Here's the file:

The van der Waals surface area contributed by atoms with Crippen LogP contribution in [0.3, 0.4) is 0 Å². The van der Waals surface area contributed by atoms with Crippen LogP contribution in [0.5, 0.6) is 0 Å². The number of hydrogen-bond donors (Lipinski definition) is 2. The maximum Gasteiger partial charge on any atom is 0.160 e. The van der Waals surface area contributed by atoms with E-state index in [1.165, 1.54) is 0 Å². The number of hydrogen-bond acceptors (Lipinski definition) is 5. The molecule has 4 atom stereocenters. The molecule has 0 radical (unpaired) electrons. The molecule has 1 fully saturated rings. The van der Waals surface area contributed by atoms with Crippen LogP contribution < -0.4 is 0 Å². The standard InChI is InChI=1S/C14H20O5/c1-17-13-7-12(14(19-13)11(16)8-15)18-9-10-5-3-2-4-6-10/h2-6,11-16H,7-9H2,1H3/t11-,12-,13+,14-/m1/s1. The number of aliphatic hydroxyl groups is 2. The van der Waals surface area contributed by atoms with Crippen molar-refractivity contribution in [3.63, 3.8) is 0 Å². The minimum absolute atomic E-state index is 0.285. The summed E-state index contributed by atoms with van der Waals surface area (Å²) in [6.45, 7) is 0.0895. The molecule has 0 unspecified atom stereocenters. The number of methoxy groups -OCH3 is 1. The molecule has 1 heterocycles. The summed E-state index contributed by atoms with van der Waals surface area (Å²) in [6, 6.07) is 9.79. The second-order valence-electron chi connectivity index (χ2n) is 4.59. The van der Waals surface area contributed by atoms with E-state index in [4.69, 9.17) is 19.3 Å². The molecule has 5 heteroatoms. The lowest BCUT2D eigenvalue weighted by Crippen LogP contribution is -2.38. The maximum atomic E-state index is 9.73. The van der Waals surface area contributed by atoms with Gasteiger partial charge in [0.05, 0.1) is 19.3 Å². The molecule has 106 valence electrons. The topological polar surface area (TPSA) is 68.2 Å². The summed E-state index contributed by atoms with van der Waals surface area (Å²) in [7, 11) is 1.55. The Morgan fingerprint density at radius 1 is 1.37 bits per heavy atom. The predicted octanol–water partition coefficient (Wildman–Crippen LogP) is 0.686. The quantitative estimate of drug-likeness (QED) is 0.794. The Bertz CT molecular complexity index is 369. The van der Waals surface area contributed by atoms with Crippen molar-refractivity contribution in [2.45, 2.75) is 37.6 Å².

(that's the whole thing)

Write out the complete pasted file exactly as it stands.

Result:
The van der Waals surface area contributed by atoms with Crippen LogP contribution in [0.3, 0.4) is 0 Å². The van der Waals surface area contributed by atoms with Crippen LogP contribution in [0.5, 0.6) is 0 Å². The number of hydrogen-bond donors (Lipinski definition) is 2. The maximum Gasteiger partial charge on any atom is 0.160 e. The van der Waals surface area contributed by atoms with E-state index in [1.165, 1.54) is 0 Å². The number of hydrogen-bond acceptors (Lipinski definition) is 5. The molecule has 4 atom stereocenters. The molecule has 0 radical (unpaired) electrons. The molecule has 1 fully saturated rings. The van der Waals surface area contributed by atoms with Crippen LogP contribution < -0.4 is 0 Å². The standard InChI is InChI=1S/C14H20O5/c1-17-13-7-12(14(19-13)11(16)8-15)18-9-10-5-3-2-4-6-10/h2-6,11-16H,7-9H2,1H3/t11-,12-,13+,14-/m1/s1. The number of aliphatic hydroxyl groups is 2. The van der Waals surface area contributed by atoms with Crippen molar-refractivity contribution in [3.63, 3.8) is 0 Å². The minimum absolute atomic E-state index is 0.285. The summed E-state index contributed by atoms with van der Waals surface area (Å²) in [6.45, 7) is 0.0895. The molecule has 0 unspecified atom stereocenters. The number of methoxy groups -OCH3 is 1. The molecule has 1 heterocycles. The summed E-state index contributed by atoms with van der Waals surface area (Å²) in [6, 6.07) is 9.79. The second-order valence-electron chi connectivity index (χ2n) is 4.59. The van der Waals surface area contributed by atoms with E-state index in [4.69, 9.17) is 19.3 Å². The molecule has 5 heteroatoms. The lowest BCUT2D eigenvalue weighted by Crippen LogP contribution is -2.38. The maximum atomic E-state index is 9.73. The van der Waals surface area contributed by atoms with Gasteiger partial charge in [0.05, 0.1) is 19.3 Å². The molecule has 106 valence electrons. The topological polar surface area (TPSA) is 68.2 Å². The summed E-state index contributed by atoms with van der Waals surface area (Å²) in [7, 11) is 1.55. The Morgan fingerprint density at radius 1 is 1.37 bits per heavy atom. The predicted octanol–water partition coefficient (Wildman–Crippen LogP) is 0.686. The quantitative estimate of drug-likeness (QED) is 0.794. The Bertz CT molecular complexity index is 369. The van der Waals surface area contributed by atoms with Crippen molar-refractivity contribution in [2.45, 2.75) is 37.6 Å².